His punishment under the labor contract was ”for attempting to cover up his violations of the program by engaging in a course of conduct intended to obstruct and frustrate the office of the commissioner’s investigation.”

In Chicago, Rodriguez wouldn’t deny using PEDs, saying ”when the time is right, there will be an opportunity to do all of that. I don’t think that time is right now.”

Rodriguez admitted four years ago that he used PEDs while with Texas from 2001-03, but has repeatedly denied using them since. His penalty was more than double the previous high for a PED suspension, a 100-game ban given last year to San Francisco pitcher Guillermo Mota for a second offense.

”At some point we’ll sit in front of an arbiter and give our case,” Rodriguez said.

The suspensions are thought to be the most at once for off-field conduct since 1921, when Commissioner Kenesaw Mountain Landis banned eight White Sox players for life for throwing the 1919 World Series against Cincinnati: Shoeless Joe Jackson, Eddie Cicotte, Happy Felsch, Chick Gandil, Fred McMullin, Charles ”Swede” Risberg, Buck Weaver and Claude ”Lefty” Williams. They had been suspended by the team the previous year and were penalized by baseball even though they had been acquitted of criminal charges.

While the players’ association has fought many drug penalties in the past three decades, attitudes of its membership have shifted sharply in recent years and union staff encouraged settlements in the Biogenesis probe.

Fighting a brain tumor diagnosed a year ago, union head Michael Weiner spoke in a raspy voice during a conference call and said the union’s executive board will consider stiffer drug penalties when players meet in December.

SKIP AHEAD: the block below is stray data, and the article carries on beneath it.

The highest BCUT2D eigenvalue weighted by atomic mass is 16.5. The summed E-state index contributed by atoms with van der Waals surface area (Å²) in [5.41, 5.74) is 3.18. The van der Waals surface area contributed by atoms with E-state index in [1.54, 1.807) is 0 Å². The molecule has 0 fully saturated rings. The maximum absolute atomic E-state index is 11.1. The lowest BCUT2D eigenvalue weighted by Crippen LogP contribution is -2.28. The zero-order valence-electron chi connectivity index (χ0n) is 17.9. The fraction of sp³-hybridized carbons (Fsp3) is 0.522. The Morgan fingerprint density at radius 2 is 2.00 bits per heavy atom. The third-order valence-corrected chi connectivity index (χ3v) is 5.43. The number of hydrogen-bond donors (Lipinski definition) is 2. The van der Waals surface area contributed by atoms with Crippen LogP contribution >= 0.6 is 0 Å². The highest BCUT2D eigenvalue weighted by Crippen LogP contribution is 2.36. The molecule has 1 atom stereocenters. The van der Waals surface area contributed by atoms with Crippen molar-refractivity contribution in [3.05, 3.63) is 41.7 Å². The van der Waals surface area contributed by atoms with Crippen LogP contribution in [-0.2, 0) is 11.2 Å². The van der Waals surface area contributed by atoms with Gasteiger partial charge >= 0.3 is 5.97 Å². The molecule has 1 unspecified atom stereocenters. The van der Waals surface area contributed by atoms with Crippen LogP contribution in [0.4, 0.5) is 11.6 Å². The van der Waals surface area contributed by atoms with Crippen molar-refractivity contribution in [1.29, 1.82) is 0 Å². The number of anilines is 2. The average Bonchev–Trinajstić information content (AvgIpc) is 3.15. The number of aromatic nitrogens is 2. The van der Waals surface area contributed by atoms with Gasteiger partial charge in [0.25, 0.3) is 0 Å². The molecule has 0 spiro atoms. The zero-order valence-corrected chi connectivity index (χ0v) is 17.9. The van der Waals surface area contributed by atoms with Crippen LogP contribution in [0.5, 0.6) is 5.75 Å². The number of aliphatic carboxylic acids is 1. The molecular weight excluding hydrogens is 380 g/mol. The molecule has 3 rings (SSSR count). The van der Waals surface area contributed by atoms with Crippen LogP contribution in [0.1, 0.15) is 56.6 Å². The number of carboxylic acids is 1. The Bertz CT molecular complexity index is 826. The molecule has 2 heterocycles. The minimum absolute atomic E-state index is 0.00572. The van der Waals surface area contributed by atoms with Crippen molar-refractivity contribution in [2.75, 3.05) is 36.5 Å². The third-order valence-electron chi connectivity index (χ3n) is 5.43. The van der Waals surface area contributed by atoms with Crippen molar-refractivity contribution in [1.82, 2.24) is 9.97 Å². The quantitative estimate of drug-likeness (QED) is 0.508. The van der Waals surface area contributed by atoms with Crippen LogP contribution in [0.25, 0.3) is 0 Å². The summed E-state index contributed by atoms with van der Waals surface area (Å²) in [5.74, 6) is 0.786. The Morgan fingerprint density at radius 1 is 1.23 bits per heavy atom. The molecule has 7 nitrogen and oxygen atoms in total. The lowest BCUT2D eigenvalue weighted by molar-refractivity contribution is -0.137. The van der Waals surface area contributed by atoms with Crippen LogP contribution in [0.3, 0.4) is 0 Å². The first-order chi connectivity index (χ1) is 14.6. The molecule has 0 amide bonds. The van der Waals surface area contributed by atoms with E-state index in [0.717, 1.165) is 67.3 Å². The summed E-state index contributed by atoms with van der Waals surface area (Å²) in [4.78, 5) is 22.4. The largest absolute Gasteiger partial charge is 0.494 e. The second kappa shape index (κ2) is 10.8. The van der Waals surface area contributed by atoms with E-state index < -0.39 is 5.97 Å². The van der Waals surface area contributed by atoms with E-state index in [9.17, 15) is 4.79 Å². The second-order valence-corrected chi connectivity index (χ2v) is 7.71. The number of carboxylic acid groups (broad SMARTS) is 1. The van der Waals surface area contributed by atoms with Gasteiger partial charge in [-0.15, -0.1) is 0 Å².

But the union will fight Rodriguez’s discipline.

”We’ve never had a 200-plus (game) penalty for a player who may have used drugs,” he said. ”And among other things, I just think that’s way out of line.”

A-Rod intimated last week that New York did not want him to return. The Yankees answered Monday with a statement:

”We are compelled to address certain reckless and false allegations concerning the Yankees’ role in this matter,” the team said. ”The New York Yankees in no way instituted and/or assisted MLB in the direction of this investigation; or used the investigation as an attempt to avoid its responsibilities under a player contract; or did its medical staff fail to provide the appropriate standard of care to Alex Rodriguez.”

In June, baseball struck a deal for Biogenesis founder Anthony Bosch to cooperate. After holding investigatory interviews with the players, MLB presented evidence to the players’ union along with its intended penalties, starting the final round of negotiations.

”Those players who have violated the program have created scrutiny for the vast majority of our players, who play the game the right way,” baseball Commissioner Bud Selig said. ”We continue to attack this issue on every front – from science and research, to education and awareness, to fact-finding and investigative skills.”

(Copyriht 2013 CBS San Francisco. All rights reserved.)